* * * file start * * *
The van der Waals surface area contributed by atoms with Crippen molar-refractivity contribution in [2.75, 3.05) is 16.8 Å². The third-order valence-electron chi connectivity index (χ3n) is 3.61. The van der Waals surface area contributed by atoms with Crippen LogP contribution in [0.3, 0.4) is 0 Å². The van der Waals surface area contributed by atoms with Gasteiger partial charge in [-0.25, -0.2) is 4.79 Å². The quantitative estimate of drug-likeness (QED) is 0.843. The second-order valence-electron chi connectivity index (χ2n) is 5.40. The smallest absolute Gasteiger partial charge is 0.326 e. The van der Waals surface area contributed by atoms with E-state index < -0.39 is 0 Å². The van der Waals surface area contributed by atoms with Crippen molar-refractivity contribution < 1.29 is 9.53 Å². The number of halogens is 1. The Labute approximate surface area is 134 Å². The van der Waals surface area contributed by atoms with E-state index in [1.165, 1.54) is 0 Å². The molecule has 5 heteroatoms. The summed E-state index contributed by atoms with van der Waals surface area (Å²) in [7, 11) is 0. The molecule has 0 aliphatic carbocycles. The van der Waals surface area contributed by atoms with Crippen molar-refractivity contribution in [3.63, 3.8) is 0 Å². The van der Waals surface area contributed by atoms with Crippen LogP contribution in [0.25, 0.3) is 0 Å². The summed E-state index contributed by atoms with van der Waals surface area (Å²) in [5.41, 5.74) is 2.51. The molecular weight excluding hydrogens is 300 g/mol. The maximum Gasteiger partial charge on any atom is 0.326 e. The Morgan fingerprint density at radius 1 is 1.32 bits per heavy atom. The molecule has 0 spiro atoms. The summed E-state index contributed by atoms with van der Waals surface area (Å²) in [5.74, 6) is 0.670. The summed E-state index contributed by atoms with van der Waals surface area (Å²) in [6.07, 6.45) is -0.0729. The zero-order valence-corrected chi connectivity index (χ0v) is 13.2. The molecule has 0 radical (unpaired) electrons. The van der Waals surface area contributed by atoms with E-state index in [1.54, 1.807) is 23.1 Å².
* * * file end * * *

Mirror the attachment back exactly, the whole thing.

The van der Waals surface area contributed by atoms with Crippen molar-refractivity contribution in [2.75, 3.05) is 16.8 Å². The third-order valence-electron chi connectivity index (χ3n) is 3.61. The van der Waals surface area contributed by atoms with Crippen LogP contribution in [0.3, 0.4) is 0 Å². The van der Waals surface area contributed by atoms with Gasteiger partial charge in [-0.25, -0.2) is 4.79 Å². The quantitative estimate of drug-likeness (QED) is 0.843. The second-order valence-electron chi connectivity index (χ2n) is 5.40. The smallest absolute Gasteiger partial charge is 0.326 e. The van der Waals surface area contributed by atoms with E-state index < -0.39 is 0 Å². The van der Waals surface area contributed by atoms with Crippen molar-refractivity contribution < 1.29 is 9.53 Å². The number of halogens is 1. The Labute approximate surface area is 134 Å². The van der Waals surface area contributed by atoms with E-state index in [1.165, 1.54) is 0 Å². The molecule has 5 heteroatoms. The summed E-state index contributed by atoms with van der Waals surface area (Å²) in [7, 11) is 0. The molecule has 0 aliphatic carbocycles. The van der Waals surface area contributed by atoms with Crippen molar-refractivity contribution in [3.63, 3.8) is 0 Å². The van der Waals surface area contributed by atoms with Crippen LogP contribution in [0.25, 0.3) is 0 Å². The summed E-state index contributed by atoms with van der Waals surface area (Å²) in [5.41, 5.74) is 2.51. The molecular weight excluding hydrogens is 300 g/mol. The maximum Gasteiger partial charge on any atom is 0.326 e. The Morgan fingerprint density at radius 1 is 1.32 bits per heavy atom. The molecule has 0 spiro atoms. The summed E-state index contributed by atoms with van der Waals surface area (Å²) in [5.74, 6) is 0.670. The summed E-state index contributed by atoms with van der Waals surface area (Å²) in [6.07, 6.45) is -0.0729. The zero-order valence-corrected chi connectivity index (χ0v) is 13.2. The molecule has 0 radical (unpaired) electrons. The van der Waals surface area contributed by atoms with E-state index in [1.54, 1.807) is 23.1 Å².